“Imagine what war would be like in the sea,” the soldier said, ignoring the animal. Speaking had for a moment warmed him in his wicker joints and the pulp of his pale flesh. “Combat at every level, there on the surface but also—if you had the right soldiers, if you had the Diggers—way down deep in the depths.”

“Did you ever see a Digger?”

The pumpkin turned his head side-to-side slowly. “Never did. But saw what they did. We all saw. And right before Bailiwick himself got carved, he saw it too. Knew his plan had worked. The ground opening up under the Prussians’ feet, swallowing soldiers and tanks and supply trains. We just held on and watched, dug in our roots and prayed we weren’t too close when the mines opened up.”

There was a man coming up the path now as well.

“What are you doing there, Hal? Get that cow home.”

“There’s a gourdsman, pa. Says he saw Bailiwick.”

The man came up beside the boy and spat. The wind picked up, and the soldier’s loose clothing flapped around him like a scarecrow’s. It had gotten colder. The soldier found it difficult to raise his head.

“There ain’t no gourdsmen left,” the man said. “That’s a pumpkin from Old Keller’s cart. Fell off likely as he was taking the last of his harvest to market.”

“Very true,” the soldier agreed. His voice sounded now even more like leaves. “The de-animation spells were spoken as soon as the Armistice was signed. Disarmament is a necessary portion of peace. We were marching to Brussels when it hit. Then there were only sticks and broken twigs and a late harvest scattered on the roadside.”

“It missed this one, pa,” the boy said. “Maybe the spells let some go.”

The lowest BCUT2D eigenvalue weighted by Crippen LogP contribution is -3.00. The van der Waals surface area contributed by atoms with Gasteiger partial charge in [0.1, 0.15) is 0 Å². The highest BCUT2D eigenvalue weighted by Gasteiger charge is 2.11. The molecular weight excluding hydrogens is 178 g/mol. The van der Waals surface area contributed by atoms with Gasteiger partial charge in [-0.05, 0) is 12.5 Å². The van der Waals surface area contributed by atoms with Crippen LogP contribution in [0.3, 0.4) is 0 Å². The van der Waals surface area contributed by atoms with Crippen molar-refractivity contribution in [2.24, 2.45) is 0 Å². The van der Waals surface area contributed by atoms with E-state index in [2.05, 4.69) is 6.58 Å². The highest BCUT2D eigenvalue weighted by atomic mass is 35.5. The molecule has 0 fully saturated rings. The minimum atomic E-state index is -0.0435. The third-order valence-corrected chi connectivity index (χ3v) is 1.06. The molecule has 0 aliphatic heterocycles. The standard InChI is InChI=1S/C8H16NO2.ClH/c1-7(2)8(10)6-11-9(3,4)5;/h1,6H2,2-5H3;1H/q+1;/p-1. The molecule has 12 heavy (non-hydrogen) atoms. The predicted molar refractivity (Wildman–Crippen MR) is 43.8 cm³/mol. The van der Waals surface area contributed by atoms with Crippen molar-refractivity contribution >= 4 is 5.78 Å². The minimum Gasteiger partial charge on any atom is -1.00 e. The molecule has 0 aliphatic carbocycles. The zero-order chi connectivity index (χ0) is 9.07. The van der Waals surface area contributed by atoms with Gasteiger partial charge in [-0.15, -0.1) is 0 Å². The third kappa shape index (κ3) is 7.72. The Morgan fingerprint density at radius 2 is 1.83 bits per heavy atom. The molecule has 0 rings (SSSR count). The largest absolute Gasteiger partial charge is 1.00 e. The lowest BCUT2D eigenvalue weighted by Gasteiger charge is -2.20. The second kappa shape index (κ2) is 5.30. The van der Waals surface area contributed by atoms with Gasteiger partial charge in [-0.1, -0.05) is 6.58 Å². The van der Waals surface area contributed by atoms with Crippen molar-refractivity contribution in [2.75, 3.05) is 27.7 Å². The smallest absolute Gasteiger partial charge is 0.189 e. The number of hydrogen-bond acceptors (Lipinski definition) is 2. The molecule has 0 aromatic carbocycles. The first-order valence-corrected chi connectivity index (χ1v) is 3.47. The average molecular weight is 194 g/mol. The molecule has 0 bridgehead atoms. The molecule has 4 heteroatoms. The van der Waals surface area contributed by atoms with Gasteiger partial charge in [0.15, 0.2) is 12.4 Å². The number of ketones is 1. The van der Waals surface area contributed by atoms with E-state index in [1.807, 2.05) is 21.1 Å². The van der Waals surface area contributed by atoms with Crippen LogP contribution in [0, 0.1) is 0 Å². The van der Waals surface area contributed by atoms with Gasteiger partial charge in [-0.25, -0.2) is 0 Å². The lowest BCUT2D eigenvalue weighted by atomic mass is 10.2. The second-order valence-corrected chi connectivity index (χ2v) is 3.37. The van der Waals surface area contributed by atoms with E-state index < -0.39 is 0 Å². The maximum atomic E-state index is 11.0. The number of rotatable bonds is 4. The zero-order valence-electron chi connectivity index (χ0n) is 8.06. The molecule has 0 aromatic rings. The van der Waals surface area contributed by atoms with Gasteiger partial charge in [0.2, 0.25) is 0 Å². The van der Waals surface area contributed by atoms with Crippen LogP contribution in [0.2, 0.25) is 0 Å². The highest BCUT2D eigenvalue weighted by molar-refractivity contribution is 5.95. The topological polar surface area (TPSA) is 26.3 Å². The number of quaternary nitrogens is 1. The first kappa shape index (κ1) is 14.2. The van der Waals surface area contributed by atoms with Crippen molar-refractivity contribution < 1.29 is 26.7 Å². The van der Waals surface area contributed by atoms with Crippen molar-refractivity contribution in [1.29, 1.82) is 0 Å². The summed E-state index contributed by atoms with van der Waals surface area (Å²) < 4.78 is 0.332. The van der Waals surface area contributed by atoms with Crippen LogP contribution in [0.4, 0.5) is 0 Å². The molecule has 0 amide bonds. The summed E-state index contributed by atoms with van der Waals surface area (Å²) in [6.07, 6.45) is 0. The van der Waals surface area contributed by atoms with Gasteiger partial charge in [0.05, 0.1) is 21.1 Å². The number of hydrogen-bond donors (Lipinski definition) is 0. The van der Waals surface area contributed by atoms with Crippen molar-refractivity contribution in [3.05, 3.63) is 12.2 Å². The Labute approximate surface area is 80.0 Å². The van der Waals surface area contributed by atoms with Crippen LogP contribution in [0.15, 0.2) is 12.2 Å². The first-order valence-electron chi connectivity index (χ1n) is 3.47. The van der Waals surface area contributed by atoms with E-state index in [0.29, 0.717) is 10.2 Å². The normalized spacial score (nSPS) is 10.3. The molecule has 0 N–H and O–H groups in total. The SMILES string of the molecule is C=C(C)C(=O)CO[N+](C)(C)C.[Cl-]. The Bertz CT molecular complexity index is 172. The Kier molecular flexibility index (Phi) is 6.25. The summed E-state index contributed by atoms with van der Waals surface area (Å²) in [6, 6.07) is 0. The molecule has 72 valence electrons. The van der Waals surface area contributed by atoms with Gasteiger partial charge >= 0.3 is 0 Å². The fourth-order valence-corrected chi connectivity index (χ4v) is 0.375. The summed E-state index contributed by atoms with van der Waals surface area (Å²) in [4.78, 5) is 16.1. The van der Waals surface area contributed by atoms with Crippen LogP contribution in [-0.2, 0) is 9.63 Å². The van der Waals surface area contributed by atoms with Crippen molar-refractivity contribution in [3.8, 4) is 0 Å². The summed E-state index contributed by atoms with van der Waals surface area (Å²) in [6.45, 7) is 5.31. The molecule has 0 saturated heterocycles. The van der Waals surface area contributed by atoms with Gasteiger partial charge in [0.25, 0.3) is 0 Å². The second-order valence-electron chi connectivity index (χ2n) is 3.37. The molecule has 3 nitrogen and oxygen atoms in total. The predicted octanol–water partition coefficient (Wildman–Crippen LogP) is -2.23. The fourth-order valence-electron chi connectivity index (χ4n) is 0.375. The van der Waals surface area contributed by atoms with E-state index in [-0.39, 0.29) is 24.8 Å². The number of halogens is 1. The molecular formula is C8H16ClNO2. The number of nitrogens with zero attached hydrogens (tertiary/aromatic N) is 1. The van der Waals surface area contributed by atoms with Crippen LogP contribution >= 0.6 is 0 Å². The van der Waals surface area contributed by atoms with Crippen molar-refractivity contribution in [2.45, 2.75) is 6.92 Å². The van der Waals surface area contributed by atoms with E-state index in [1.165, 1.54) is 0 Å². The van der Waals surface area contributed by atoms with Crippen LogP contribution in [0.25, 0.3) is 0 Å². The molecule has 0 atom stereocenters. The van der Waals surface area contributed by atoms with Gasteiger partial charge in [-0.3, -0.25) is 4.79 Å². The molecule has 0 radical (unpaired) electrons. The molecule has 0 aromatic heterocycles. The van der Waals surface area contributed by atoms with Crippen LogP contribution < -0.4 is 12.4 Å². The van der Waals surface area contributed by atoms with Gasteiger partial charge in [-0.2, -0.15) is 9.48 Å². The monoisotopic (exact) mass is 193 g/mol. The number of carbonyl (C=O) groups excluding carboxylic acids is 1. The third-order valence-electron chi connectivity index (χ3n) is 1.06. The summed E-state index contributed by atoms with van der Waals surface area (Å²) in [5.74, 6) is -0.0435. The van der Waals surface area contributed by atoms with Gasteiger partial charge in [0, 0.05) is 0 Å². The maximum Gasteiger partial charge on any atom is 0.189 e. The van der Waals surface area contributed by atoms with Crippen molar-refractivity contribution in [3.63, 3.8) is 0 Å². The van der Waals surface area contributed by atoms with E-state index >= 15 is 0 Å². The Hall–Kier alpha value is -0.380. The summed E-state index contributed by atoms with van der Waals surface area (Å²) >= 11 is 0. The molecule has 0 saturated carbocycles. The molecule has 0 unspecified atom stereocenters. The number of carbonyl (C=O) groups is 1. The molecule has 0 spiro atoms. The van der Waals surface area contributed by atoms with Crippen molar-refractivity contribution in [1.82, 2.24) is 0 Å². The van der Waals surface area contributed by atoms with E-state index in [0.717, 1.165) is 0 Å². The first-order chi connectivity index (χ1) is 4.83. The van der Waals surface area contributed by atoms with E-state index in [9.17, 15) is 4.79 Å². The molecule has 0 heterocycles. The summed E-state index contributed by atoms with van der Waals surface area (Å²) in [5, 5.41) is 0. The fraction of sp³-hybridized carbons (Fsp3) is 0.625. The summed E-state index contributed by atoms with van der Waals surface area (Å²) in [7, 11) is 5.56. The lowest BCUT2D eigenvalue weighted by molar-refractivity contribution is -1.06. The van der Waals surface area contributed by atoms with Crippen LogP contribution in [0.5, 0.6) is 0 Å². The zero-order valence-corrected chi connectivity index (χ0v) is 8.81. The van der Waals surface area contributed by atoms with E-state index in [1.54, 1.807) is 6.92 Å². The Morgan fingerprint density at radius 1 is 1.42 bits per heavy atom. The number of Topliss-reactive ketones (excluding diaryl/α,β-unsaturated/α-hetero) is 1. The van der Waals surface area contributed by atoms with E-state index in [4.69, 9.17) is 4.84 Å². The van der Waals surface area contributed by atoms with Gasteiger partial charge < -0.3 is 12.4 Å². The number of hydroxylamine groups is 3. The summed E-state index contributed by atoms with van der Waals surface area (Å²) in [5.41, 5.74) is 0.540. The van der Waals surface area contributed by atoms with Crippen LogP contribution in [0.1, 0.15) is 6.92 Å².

“Indeed,” the pumpkin agreed again. “One in a thousand, perhaps. We found our way to the shores of the land we had defended and never seen. A few of us were greeted as heroes. I saw the Queen once, from a distance, when they passed out our permits of existence. Lovely placard, though I lost it some time back.”

“Nothing there, boy,” the old man said. He reached down and pulled the pumpkin from where it was lodged against the stones and sticks beside the wall. “Keller won’t mind if we help ourselves.”

The soldier continued speaking as the man carried his head down the path. The boy held the cow’s lead in one hand and rested his other on the pumpkin’s smooth skin.

“We travelled together for a time,” the soldier was saying, “those of us who were left. There were shows. We did reenactments, drew crowds in Manchester. But the others got lost one by one. Maybe,” he said, “maybe the spells were just slow in coming.”

In the cottage, the man set the pumpkin on the table before his wife.

“You’re half-blind, Jeremiah,” she said. “That’s not from Keller’s fields. Someone’s already carved it into a jack-o-lantern.” She peeked in one of the eyeholes. “Still seems fresh though. Must have been a leftover from the fair.”

The soldier was still speaking, but the boy could only hear it in the whisper of wind at the windowsill. The moon was visible now, a tiny crescent trailing the sun’s grave in the west. “But it was a glorious charge, Bailiwick’s was,” the soldier said. “We fell on those metal beasts with a fury, to be sure.”

“I’ll chop it up,” the woman said. “Still plenty of rind left to make a pie, and someone’s already taken the trouble to clean out the seeds. Just got these new blades from market to try.”

The blades were clean and sharp. They were Prussian steel, and the pumpkin groaned.

“There’s a candle in here,” the woman said as she began to cut. “Looks like it’s just gone out.”

The boy had pie that night, spiced with nutmeg and cinnamon. He took it to the back stoop and ate, watching the stars and the low orange moon that was curved like a sad smile on the horizon. He wondered where the rest of the soldiers had gone. He wondered what sort of soldier might be called up and then forgotten for the next war.

Frost came in the night, and in the morning, icy blades gleamed in every field.

Stephen Case is a professor and historian of astronomy. His fiction and reviews have appeared in Strange Horizons, Black Gate, Beneath Ceaseless Skies, Daily Science Fiction, and elsewhere. His novel First Fleet is available from Axiomatic Publishing, and his book on the nineteenth-century British astronomer Sir John Herschel is forthcoming from University of Pittsburgh Press.